Monday, May 23, 2011

"If you dance you'll never grow old."

There was a time in my life when the world revolved around dance.  Not because I was particularly good at it.  The technique of dance was anything but natural.  Becoming a part of my university's beginning team took three years of training prior to beginning college, nine college classes in dance, and three auditions.  But the love of moving and music was much, much easier.

Growing up my family owned a cassette tape with the music from Disney's Aladdin.  I would put on the tape and dance to it all around the living room.  In eighth grade I spent an afternoon in a friend's garage where there was space for her to teach me all the leaps and turns she was learning in ballet.  Within a week or two I was enrolled at a local studio.  After a few years of ballet and jazz dance I began looking for a better teacher, but there weren't any in my small town.  At college I spent many more hours dancing than studying.  I became part of the International Folk Dance team and did my best to learn to clog, tap, Irish dance, and every other kind of dance from around the world.  I loved every single moment of it.  Through dance I made some of my closest friends, had most of my romantic relationships, and experienced some of my most bitter disappointments.  The time came when I put my dancing shoes away and pulled my books out as I worked my way through four years of graduate school.  Dance became a social hobby rather than a performance driven pursuit.  Around the same time I experienced a painful injury in my foot from running that has curtailed all activities that involved my feet.  Now, after two and a half years, I am able to again stand on my toes, do turns, and walk.  I find myself bumping into my furniture because I don't have enough room to dance to the music playing in my little house.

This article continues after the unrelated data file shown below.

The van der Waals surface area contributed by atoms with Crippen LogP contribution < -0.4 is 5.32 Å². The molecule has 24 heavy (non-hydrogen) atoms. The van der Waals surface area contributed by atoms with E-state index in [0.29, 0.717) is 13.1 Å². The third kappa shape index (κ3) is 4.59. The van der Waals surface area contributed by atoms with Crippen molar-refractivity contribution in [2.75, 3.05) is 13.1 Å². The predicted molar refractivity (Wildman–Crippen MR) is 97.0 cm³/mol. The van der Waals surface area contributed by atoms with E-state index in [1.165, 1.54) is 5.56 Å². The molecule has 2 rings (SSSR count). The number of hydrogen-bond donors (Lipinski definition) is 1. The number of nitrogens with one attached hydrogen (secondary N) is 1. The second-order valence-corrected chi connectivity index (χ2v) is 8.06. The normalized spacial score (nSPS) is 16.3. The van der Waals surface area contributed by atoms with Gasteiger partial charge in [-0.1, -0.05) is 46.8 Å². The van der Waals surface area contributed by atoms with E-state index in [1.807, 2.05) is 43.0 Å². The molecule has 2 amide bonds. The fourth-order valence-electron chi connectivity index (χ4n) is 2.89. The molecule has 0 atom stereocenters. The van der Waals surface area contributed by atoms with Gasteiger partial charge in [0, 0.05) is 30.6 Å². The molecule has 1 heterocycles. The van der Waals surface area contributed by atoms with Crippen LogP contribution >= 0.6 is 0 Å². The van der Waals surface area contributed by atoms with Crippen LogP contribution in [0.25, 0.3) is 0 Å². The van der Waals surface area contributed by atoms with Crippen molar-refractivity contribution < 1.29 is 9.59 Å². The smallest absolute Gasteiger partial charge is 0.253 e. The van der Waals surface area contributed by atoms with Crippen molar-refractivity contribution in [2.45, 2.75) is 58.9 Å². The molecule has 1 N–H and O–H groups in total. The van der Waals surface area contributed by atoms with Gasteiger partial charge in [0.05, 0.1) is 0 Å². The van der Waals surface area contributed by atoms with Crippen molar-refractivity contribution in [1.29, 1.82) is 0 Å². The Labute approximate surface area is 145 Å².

There are many things I love about living on the edges of Yellowstone: no stoplights, quiet nights, small towns, good people, a sky as big as the outdoors, and the pine trees that whisper my name when no one is around.  My dance studio is different now.  When no one is looking at work, at home, or when I am alone on a mountainside I find myself reaching for the sky and spinning down the trail.  I dance under the blue sky and I have to be careful that I don't turn an ankle in a ground squirrel hole.  I have no audience and I need none.  This time I dance simply because it expresses so much that I feel and cannot say.

This came to my mind because I recently found the following animation.  It reminded me of all that I have and do love about dancing.

Monday, May 16, 2011

"Oh, Montana, give this child a home."

A few pictures from being out and about walking around town.  
There are moments when I am overwhelmed by the fact that this is home.
Gardiner with the sun setting on Sepulcher and Electric Peak
The Roosevelt Arch: if you look closely, there is a coyote crossing in front of it
Sunrise on Sepulcher and the Arch (dedicated by Teddy Roosevelt in  1903
A mama bison and her new baby resting in town, safe from predators

Looking back at Gardiner
A bighorn sheep ram not far from town
Investigators at church
Spring in Montana

Sunday, May 8, 2011